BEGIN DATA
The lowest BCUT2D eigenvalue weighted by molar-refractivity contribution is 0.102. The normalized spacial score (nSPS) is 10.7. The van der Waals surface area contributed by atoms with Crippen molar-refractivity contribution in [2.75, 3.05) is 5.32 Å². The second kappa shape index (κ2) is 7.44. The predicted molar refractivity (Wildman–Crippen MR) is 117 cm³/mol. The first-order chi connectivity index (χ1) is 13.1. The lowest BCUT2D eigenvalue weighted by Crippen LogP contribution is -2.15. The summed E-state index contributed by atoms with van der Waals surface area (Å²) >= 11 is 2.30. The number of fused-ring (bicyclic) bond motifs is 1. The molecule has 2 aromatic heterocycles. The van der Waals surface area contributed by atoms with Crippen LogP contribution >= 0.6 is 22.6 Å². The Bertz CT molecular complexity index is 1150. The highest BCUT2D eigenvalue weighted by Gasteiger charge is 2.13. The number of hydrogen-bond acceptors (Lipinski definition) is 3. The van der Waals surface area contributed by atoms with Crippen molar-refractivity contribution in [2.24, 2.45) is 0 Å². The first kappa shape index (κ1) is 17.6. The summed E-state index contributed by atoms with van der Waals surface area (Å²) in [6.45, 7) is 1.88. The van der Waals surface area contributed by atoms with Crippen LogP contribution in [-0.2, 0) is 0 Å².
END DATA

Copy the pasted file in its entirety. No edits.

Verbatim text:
The lowest BCUT2D eigenvalue weighted by molar-refractivity contribution is 0.102. The normalized spacial score (nSPS) is 10.7. The van der Waals surface area contributed by atoms with Crippen molar-refractivity contribution in [2.75, 3.05) is 5.32 Å². The second kappa shape index (κ2) is 7.44. The predicted molar refractivity (Wildman–Crippen MR) is 117 cm³/mol. The first-order chi connectivity index (χ1) is 13.1. The lowest BCUT2D eigenvalue weighted by Crippen LogP contribution is -2.15. The summed E-state index contributed by atoms with van der Waals surface area (Å²) >= 11 is 2.30. The number of fused-ring (bicyclic) bond motifs is 1. The molecule has 2 aromatic heterocycles. The van der Waals surface area contributed by atoms with Crippen LogP contribution >= 0.6 is 22.6 Å². The Bertz CT molecular complexity index is 1150. The highest BCUT2D eigenvalue weighted by Gasteiger charge is 2.13. The number of hydrogen-bond acceptors (Lipinski definition) is 3. The van der Waals surface area contributed by atoms with Crippen molar-refractivity contribution in [2.24, 2.45) is 0 Å². The first kappa shape index (κ1) is 17.6. The summed E-state index contributed by atoms with van der Waals surface area (Å²) in [6.45, 7) is 1.88. The van der Waals surface area contributed by atoms with Crippen LogP contribution in [-0.2, 0) is 0 Å².